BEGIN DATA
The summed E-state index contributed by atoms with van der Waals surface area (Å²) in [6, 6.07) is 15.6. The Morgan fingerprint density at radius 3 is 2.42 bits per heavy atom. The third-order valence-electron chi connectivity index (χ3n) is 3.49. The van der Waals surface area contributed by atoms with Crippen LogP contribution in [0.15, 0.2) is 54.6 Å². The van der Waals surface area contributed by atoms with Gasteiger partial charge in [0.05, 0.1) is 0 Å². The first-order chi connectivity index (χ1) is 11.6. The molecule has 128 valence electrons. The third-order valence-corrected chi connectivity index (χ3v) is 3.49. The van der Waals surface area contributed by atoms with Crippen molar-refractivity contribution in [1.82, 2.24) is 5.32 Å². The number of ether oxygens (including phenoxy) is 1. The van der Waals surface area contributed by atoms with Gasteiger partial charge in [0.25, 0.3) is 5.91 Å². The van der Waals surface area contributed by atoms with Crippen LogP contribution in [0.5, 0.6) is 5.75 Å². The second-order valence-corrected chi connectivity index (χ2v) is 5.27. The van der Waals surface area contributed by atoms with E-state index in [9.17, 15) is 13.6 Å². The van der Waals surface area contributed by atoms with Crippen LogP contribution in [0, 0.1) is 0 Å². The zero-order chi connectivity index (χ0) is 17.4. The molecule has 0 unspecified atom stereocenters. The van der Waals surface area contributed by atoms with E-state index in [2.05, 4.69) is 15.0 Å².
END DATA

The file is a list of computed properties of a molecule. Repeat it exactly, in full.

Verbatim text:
The summed E-state index contributed by atoms with van der Waals surface area (Å²) in [6, 6.07) is 15.6. The Morgan fingerprint density at radius 3 is 2.42 bits per heavy atom. The third-order valence-electron chi connectivity index (χ3n) is 3.49. The van der Waals surface area contributed by atoms with Crippen LogP contribution in [0.15, 0.2) is 54.6 Å². The van der Waals surface area contributed by atoms with Gasteiger partial charge in [0.05, 0.1) is 0 Å². The first-order chi connectivity index (χ1) is 11.6. The molecule has 128 valence electrons. The third-order valence-corrected chi connectivity index (χ3v) is 3.49. The van der Waals surface area contributed by atoms with Crippen molar-refractivity contribution in [1.82, 2.24) is 5.32 Å². The number of ether oxygens (including phenoxy) is 1. The van der Waals surface area contributed by atoms with Gasteiger partial charge in [0.25, 0.3) is 5.91 Å². The van der Waals surface area contributed by atoms with Crippen LogP contribution in [0.5, 0.6) is 5.75 Å². The second-order valence-corrected chi connectivity index (χ2v) is 5.27. The van der Waals surface area contributed by atoms with E-state index in [9.17, 15) is 13.6 Å². The van der Waals surface area contributed by atoms with Crippen LogP contribution in [0, 0.1) is 0 Å². The zero-order chi connectivity index (χ0) is 17.4. The molecule has 0 unspecified atom stereocenters. The van der Waals surface area contributed by atoms with E-state index in [2.05, 4.69) is 15.0 Å².